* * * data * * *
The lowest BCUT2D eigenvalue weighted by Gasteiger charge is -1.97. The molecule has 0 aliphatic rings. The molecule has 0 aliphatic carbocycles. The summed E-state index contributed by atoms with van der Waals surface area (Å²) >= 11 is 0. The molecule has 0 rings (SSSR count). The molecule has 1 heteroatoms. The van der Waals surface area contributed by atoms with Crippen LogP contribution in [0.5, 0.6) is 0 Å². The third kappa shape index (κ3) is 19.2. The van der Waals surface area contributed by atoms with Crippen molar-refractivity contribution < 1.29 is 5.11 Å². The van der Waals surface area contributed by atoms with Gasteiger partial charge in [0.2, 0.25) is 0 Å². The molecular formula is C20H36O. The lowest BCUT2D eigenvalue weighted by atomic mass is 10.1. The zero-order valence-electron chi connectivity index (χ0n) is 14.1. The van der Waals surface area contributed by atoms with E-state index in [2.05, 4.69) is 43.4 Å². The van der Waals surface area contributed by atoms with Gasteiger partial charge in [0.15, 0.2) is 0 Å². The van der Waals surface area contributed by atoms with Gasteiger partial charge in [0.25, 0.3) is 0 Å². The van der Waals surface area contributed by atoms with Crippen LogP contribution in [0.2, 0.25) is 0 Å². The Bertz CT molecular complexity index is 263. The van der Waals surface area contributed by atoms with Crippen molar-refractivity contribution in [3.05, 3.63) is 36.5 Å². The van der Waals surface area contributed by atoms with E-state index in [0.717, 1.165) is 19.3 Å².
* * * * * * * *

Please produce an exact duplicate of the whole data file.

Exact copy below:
The lowest BCUT2D eigenvalue weighted by Gasteiger charge is -1.97. The molecule has 0 aliphatic rings. The molecule has 0 aliphatic carbocycles. The summed E-state index contributed by atoms with van der Waals surface area (Å²) >= 11 is 0. The molecule has 0 rings (SSSR count). The molecule has 1 heteroatoms. The van der Waals surface area contributed by atoms with Crippen LogP contribution in [0.5, 0.6) is 0 Å². The third kappa shape index (κ3) is 19.2. The van der Waals surface area contributed by atoms with Crippen molar-refractivity contribution < 1.29 is 5.11 Å². The van der Waals surface area contributed by atoms with Gasteiger partial charge in [0.2, 0.25) is 0 Å². The molecular formula is C20H36O. The lowest BCUT2D eigenvalue weighted by atomic mass is 10.1. The zero-order valence-electron chi connectivity index (χ0n) is 14.1. The van der Waals surface area contributed by atoms with E-state index in [2.05, 4.69) is 43.4 Å². The van der Waals surface area contributed by atoms with Gasteiger partial charge in [0.15, 0.2) is 0 Å². The van der Waals surface area contributed by atoms with Gasteiger partial charge in [0.25, 0.3) is 0 Å². The van der Waals surface area contributed by atoms with Crippen LogP contribution in [0.2, 0.25) is 0 Å². The Bertz CT molecular complexity index is 263. The van der Waals surface area contributed by atoms with Crippen molar-refractivity contribution in [3.05, 3.63) is 36.5 Å². The van der Waals surface area contributed by atoms with E-state index in [0.717, 1.165) is 19.3 Å².